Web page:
develop such a lottery. Maybe if it were in place and people
    got better jobs as a result of infrastructure investment, they
    could do a better job saving and pulling themselves or tgeir
    kids out of poverty.
    Thanks and hope you’re well.


  13. questions says:

    Really nice post!
    A few thoughts:
    We’re supposed to live a little below our incomes rather than a little above them. That’s fine if a little below your income doesn’t render you homeless or unheated. It’s too expensive to be poor in the United States. Without decent health care, decent transit, decent housing subsidies, poor people can’t really afford to live. So the idea of saving when you’re earning very little is silly. And as you note, to suck some more money from these people based on a game of chance is pretty damned cruel. But the whole non-coercive, non-taxing, volunteerism/carrot not stick way of looking at the world has its very own cruelties.
    The idea that a sector should pay for itself rather than be supported by income transfers of one sort or another only makes sense in some places. The idea that the poor/low income survivors should pay for themselves makes no sense at all. We can certainly afford income transfers without moral hazard issues, and a better, less piggish nation would do just that. But we are incredibly piggish. (Echoes of the impoverished nearly half-million a year U of C law prof and the Mankiw moan…..)
    The very sad thing about this version of “nudges” is that there are simply people for whom a nudge is grossly unfair and for whom a savings nudge will cause deep short term and mid-term pain. And given how little some people earn and therefore can save, the savings aren’t really going to add up to much of anything, even with the miracle of compound interest.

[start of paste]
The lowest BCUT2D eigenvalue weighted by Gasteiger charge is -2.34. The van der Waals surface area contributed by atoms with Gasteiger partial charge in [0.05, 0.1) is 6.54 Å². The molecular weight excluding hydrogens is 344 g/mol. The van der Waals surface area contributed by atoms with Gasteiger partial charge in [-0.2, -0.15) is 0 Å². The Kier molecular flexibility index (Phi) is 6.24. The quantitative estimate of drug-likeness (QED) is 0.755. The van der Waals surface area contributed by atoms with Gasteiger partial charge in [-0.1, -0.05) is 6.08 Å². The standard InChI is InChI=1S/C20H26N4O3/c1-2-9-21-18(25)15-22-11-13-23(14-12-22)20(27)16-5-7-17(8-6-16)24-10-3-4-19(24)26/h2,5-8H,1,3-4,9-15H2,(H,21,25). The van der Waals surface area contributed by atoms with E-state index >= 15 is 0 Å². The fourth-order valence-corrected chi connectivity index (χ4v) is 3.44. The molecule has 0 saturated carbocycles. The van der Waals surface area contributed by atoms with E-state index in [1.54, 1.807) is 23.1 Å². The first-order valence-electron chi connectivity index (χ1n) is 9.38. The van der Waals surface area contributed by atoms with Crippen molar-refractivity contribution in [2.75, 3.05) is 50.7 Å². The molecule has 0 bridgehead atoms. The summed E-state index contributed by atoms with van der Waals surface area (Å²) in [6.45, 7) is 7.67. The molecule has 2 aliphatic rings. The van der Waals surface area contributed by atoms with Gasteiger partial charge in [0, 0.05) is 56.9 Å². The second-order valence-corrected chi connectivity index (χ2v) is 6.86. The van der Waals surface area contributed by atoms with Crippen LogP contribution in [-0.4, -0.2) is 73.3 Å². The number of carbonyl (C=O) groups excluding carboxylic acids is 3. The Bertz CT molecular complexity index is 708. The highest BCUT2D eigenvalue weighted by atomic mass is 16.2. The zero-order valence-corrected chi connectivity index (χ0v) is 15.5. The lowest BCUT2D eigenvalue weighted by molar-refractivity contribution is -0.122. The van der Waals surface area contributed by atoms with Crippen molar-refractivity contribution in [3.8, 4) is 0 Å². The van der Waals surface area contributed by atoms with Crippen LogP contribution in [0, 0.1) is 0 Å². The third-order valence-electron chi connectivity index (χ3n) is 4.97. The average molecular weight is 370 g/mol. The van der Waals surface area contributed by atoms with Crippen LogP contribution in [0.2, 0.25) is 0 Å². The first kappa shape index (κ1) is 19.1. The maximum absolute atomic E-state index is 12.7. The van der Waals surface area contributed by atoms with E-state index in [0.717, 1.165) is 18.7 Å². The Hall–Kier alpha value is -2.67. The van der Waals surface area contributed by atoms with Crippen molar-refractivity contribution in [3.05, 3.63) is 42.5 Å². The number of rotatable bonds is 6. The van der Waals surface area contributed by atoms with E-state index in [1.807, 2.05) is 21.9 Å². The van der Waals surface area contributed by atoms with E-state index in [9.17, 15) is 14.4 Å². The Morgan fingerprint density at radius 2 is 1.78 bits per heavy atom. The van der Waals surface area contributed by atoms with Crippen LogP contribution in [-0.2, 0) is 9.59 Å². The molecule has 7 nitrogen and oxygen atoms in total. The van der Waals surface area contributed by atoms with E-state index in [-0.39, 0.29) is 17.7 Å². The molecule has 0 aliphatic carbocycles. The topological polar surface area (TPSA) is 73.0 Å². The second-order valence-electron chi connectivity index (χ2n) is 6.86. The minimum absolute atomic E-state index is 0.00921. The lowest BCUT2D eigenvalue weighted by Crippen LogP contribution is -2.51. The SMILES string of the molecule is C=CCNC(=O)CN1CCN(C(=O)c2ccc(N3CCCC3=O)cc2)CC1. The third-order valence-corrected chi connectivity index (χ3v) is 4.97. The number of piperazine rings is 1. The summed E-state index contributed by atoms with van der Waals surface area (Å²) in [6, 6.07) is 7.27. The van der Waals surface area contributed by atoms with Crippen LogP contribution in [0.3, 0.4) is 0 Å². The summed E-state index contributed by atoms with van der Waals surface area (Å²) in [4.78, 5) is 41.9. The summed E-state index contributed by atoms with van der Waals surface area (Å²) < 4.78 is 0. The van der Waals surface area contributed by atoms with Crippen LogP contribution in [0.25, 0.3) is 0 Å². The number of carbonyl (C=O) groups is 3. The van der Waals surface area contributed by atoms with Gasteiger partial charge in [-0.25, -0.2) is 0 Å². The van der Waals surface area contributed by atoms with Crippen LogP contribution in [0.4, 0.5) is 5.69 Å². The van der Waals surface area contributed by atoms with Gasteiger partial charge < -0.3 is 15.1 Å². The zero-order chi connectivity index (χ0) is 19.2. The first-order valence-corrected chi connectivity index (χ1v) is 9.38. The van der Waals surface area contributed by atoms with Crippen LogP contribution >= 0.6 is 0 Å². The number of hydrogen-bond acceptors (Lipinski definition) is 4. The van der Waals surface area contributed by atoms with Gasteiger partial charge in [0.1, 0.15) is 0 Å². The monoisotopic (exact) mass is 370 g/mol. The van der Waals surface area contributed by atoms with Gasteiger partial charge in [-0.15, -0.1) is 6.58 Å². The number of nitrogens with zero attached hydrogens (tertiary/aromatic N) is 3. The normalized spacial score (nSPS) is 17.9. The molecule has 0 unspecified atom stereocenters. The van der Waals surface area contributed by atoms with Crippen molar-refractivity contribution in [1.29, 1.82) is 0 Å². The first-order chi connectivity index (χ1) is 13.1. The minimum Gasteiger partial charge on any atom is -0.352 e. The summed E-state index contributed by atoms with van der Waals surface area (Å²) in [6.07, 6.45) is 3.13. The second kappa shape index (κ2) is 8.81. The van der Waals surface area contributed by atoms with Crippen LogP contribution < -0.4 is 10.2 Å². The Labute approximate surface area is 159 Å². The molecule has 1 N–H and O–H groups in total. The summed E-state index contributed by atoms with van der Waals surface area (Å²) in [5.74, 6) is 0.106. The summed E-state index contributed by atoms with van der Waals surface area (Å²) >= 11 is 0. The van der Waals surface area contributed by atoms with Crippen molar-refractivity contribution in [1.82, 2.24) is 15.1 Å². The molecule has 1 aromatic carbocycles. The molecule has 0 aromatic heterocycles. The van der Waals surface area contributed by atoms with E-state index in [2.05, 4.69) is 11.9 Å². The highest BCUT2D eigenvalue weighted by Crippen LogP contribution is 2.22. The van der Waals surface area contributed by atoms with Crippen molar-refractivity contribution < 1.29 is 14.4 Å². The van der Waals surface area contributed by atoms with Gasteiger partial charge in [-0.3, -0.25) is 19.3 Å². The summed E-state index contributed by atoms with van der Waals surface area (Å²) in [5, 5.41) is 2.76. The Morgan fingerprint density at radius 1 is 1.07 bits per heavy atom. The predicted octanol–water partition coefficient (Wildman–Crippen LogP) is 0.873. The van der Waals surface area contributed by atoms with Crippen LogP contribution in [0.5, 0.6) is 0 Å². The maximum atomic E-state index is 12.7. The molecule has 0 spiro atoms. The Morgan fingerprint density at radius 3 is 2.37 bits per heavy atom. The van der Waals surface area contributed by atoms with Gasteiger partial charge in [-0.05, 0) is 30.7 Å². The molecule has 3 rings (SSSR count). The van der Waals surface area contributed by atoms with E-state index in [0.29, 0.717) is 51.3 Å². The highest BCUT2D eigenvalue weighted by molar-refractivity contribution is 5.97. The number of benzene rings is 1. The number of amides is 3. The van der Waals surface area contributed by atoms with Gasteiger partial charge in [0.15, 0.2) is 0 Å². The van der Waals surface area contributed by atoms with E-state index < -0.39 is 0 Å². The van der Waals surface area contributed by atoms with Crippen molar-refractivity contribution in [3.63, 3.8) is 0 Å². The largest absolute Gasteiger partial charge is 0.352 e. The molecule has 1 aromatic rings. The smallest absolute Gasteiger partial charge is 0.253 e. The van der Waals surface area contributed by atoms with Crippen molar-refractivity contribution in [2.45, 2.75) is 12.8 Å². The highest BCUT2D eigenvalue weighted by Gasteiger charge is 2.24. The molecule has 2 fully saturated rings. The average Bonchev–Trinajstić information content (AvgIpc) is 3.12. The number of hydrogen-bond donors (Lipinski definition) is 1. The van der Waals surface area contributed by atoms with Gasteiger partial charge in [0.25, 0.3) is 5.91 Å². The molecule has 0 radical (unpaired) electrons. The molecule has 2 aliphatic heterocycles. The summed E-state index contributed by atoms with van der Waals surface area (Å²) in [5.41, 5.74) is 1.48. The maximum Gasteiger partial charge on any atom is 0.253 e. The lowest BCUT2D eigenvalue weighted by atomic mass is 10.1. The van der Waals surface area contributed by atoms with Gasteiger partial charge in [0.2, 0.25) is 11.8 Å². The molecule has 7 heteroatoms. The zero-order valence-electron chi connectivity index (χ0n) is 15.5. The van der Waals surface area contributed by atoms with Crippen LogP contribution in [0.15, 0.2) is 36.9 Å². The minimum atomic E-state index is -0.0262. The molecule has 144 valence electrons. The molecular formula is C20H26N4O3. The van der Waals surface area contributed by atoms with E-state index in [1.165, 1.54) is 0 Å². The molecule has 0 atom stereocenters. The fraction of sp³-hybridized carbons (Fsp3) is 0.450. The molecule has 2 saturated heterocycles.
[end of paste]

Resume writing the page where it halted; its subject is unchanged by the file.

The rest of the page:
The loss of intergenerational wealth because of the housing bust, because of large numbers of troubled family members, because of the US penal system, because of low property values where there are fully owned houses — this is much more of a problem than Orszag’s lottery savings plan will fix.
    Far better to create low income mid-density housing in places with decent schools — the value will keep up.
    Far better to support health care and transit to make basic life more affordable.
    Far better to pay people a little more instead of stripping them of collective bargaining (cf TSA and the state of Wisconsin.)
    We will always have low income, low skilled people. We will always have some portion of people whose time horizon is on the shorter end of the planning scheme. We will always have people below the median for any and every marker of comfort and success. Far better to make that minimum position somewhat more bearable than to have endless panics about moral hazard, lazy poor people, people who get something for nothing. To capture and contain the poor, sequester them, distribute their meager money amongst their class rather than simply taxing the oligarchs is really fucking sick. But we are a fucking sick fucking nation, not the most generous people on earth.
    And Peter Orszag is profoundly overpaid to come up with an income sharing device open mostly to poor people. Ugh.
    Ok, Arne Duncan is now not my least favorite person to have been in the administration.